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Disarmament Diplomacy

Issue No. 13, February - March 1997

US-North Korea Framework Agreement:
Threats and Distractions Kept at Bay

Implementation inches nearer

Steady, if slow, progress seems to be being made towards the replacement of North Korea's inoperative nuclear reactors with two light-water reactors (LWR), to be constructed at an estimated overall cost of $4.5 billion near the northeast coastal town of Sinpo. The project - agreed as part of an October 1994 Framework Agreement between the US and North Korea - is the responsibility of the Korean Peninsular Energy Development Corporation (KEDO), based in New York and dominated by officials from the US, Japan and South Korea.

On 11 February, it was announced that KEDO would be sending a 30-member survey team to North Korea. According to a South Korean Foreign Ministry official: "The seventh site survey team will be deployed in North Korea on 22 February... The surveyors [will] stay for a maximum of five months."

On 21 February, it was announced that the visit had been put back until 1 March. The delay was reportedly advised on security grounds, following the defection to South Korea of a senior North Korean official, Hwang Jang Yop.

North Korea-Taiwan agree nuclear waste deal

On 11 January, North Korea signed an agreement with the Taiwan Power Corporation (Taipower) to store nuclear waste from Taiwanese reactors. According to varying reports, the $75 million deal will lead to the shipment of between 60,000-200,000 barrels of waste to North Korea over a two year period.

The deal caused an immediate international outcry. Naturally, especial concern was voiced in South Korea. On 3 February, Deputy Foreign Minister Song Young-Shik warned of the possible detrimental impact on KEDO's reactor-replacement plans:

"If a large amount of nuclear waste is allowed in the Korean peninsular...we are worried that this will have a negative impact when we seek public support and parliamentary approval for the huge project cost... The South Korean people are paying for the reactors and the National Assembly must consent all funds towards them... The Taiwanese side has a dangerous perception that if it pays enough money it can export whatever amount of nuclear waste to a third country without any due consideration of the moral, humanitarian and environmental aspects of the matter... I hope the situation will not be pushed to the extreme."

However, Song was at pains to dispel fears that South Korea was about to pull out of the KEDO project, although he did not rule out such a drastic course of action:

"There is no change yet in our position that the reactor project should proceed... The two should be solved quietly...and diplomatically between South Korea and Taiwan. ... Right now, we have no intention to link the waste deal to the 1994 accord..."

On 13 February, a member of South Korea's National Assembly, Suh Sang-Mok, claimed that Song was right to predict a strongly negative public and parliamentary response: "If this kind of deal goes through. it will create very bad public opinion...which will put the National Assembly in a very difficult position to approve the government request for finance."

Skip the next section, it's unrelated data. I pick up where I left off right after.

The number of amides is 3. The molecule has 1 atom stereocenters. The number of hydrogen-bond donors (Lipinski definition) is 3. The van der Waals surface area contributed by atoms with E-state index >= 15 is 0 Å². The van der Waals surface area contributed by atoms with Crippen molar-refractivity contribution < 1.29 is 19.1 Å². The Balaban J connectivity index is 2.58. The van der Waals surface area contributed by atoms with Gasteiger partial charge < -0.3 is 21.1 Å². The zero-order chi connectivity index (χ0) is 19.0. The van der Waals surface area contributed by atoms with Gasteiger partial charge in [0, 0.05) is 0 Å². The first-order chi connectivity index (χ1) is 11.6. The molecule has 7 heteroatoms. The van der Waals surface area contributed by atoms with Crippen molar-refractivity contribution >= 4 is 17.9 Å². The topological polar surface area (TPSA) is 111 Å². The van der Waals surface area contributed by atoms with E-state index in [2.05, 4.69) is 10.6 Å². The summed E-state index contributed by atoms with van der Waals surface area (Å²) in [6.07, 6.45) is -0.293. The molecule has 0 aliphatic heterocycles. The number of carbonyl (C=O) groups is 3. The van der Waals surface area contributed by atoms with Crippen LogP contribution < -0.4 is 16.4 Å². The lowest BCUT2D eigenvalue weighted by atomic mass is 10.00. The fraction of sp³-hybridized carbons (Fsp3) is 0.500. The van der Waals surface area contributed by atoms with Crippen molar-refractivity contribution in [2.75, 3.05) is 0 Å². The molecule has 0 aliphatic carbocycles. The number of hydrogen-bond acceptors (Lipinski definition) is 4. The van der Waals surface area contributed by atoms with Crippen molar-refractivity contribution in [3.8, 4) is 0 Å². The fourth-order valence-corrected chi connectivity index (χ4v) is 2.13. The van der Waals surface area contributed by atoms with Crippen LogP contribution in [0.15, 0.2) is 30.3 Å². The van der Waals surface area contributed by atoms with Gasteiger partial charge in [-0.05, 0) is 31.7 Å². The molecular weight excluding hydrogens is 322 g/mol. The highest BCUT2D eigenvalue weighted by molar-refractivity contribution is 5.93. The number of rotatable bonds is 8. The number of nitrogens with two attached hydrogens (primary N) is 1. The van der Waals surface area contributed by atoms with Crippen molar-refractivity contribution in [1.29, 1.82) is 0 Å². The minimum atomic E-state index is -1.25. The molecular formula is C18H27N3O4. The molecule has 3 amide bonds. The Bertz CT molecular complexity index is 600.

On 30 January, Shen Guofang, a spokesperson for China's Foreign Ministry, said that "China's government and people express their resolute opposition" to the deal. Shen added:

"The technological demands of nuclear waste management are very serious... If it is not managed properly, or unexpected events occur, it can pollute surrounding countries and regions. The Chinese side is highly concerned about this..."

On 5 February, South Korea asked the International Atomic Energy Agency (IAEA) to help monitor and assess the adequacy of the arrangements being made by North Korea and Taiwan for shipping and storing the waste. According to a Foreign Ministry spokesperson: "South Korea and the IAEA need to discuss closely what they could do to thwart Taiwan's bid to export nuclear waste to North Korea from legal and moral standpoints." On 24 February, it was reported that the IAEA had told the Vice President of Taipower, Tsai Mao-Tsun, that it did not intend to become involved. However, the same day it was also reported that the US - which has expressed itself uneasy about the deal -had asked the Agency to report on the situation. According to Secretary of State Albright: "We are going to be pressing them [Taiwan and North Korea] to do in fact everything they can to make sure that all environmental safeguards are met."

Reports: Protests won't stop N. Korea nuclear deal - Taiwan, Reuter News Reports, 20 January; Taiwan-S. Korea nuclear waste row escalates, Reuter News Reports, 30 January; China slams Taiwan's North Korea nuclear plan, Reuter News Reports, 30 January; Waste could harm nuclear project in N. Korea - Seoul, Reuter News Reports, 3 February; South Korea backs down from threat to leave nuclear deal, Agence France-Presse International News, 3 February; Nuclear reactor survey mission to North Korea for 23 February - report, Agence France-Presse International News, 7 February; S. Koreans lobby against Taiwan-N. Korea nuclear deal, Reuter News Reports, 13 February; Nuclear team trip to N. Korea delayed 1 week, Kyodo News Service, 21 February; IAEA not to interfere in Taiwan's nuclear shipments to North Korea, Agence France-Presse International News, 24 February.

© 1998 The Acronym Institute.

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